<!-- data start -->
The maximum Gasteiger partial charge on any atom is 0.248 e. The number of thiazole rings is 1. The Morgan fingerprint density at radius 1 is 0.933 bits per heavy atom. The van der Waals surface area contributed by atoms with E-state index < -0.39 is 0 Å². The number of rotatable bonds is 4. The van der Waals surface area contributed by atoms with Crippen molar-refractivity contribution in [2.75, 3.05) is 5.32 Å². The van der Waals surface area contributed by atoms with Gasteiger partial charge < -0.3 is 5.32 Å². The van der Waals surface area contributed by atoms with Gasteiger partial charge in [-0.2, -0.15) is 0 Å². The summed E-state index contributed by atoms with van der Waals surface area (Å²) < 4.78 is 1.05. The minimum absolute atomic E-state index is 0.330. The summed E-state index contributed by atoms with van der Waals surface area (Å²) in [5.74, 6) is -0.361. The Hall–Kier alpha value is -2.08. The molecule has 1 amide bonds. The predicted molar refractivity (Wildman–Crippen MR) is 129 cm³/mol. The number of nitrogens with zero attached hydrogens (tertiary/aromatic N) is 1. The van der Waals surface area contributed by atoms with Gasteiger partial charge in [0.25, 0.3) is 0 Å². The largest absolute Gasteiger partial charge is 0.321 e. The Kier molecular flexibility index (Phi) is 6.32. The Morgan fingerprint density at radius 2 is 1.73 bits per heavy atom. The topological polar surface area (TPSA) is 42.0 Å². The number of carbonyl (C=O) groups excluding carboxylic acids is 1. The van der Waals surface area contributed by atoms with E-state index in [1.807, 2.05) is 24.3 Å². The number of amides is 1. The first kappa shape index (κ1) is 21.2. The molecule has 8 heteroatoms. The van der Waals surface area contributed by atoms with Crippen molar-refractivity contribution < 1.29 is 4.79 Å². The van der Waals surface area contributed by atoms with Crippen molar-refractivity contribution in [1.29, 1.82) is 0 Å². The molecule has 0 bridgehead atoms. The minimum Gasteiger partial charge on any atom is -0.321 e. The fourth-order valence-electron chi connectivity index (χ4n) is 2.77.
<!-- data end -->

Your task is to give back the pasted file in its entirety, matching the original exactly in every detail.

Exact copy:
The maximum Gasteiger partial charge on any atom is 0.248 e. The number of thiazole rings is 1. The Morgan fingerprint density at radius 1 is 0.933 bits per heavy atom. The van der Waals surface area contributed by atoms with E-state index < -0.39 is 0 Å². The number of rotatable bonds is 4. The van der Waals surface area contributed by atoms with Crippen molar-refractivity contribution in [2.75, 3.05) is 5.32 Å². The van der Waals surface area contributed by atoms with Gasteiger partial charge < -0.3 is 5.32 Å². The van der Waals surface area contributed by atoms with Gasteiger partial charge in [-0.2, -0.15) is 0 Å². The summed E-state index contributed by atoms with van der Waals surface area (Å²) < 4.78 is 1.05. The minimum absolute atomic E-state index is 0.330. The summed E-state index contributed by atoms with van der Waals surface area (Å²) in [5.74, 6) is -0.361. The Hall–Kier alpha value is -2.08. The molecule has 1 amide bonds. The predicted molar refractivity (Wildman–Crippen MR) is 129 cm³/mol. The number of nitrogens with zero attached hydrogens (tertiary/aromatic N) is 1. The van der Waals surface area contributed by atoms with Gasteiger partial charge in [0.25, 0.3) is 0 Å². The largest absolute Gasteiger partial charge is 0.321 e. The Kier molecular flexibility index (Phi) is 6.32. The Morgan fingerprint density at radius 2 is 1.73 bits per heavy atom. The topological polar surface area (TPSA) is 42.0 Å². The number of carbonyl (C=O) groups excluding carboxylic acids is 1. The van der Waals surface area contributed by atoms with E-state index in [1.807, 2.05) is 24.3 Å². The number of amides is 1. The first kappa shape index (κ1) is 21.2. The molecule has 8 heteroatoms. The van der Waals surface area contributed by atoms with Crippen molar-refractivity contribution < 1.29 is 4.79 Å². The van der Waals surface area contributed by atoms with Crippen molar-refractivity contribution in [1.29, 1.82) is 0 Å². The molecule has 0 bridgehead atoms. The minimum Gasteiger partial charge on any atom is -0.321 e. The fourth-order valence-electron chi connectivity index (χ4n) is 2.77.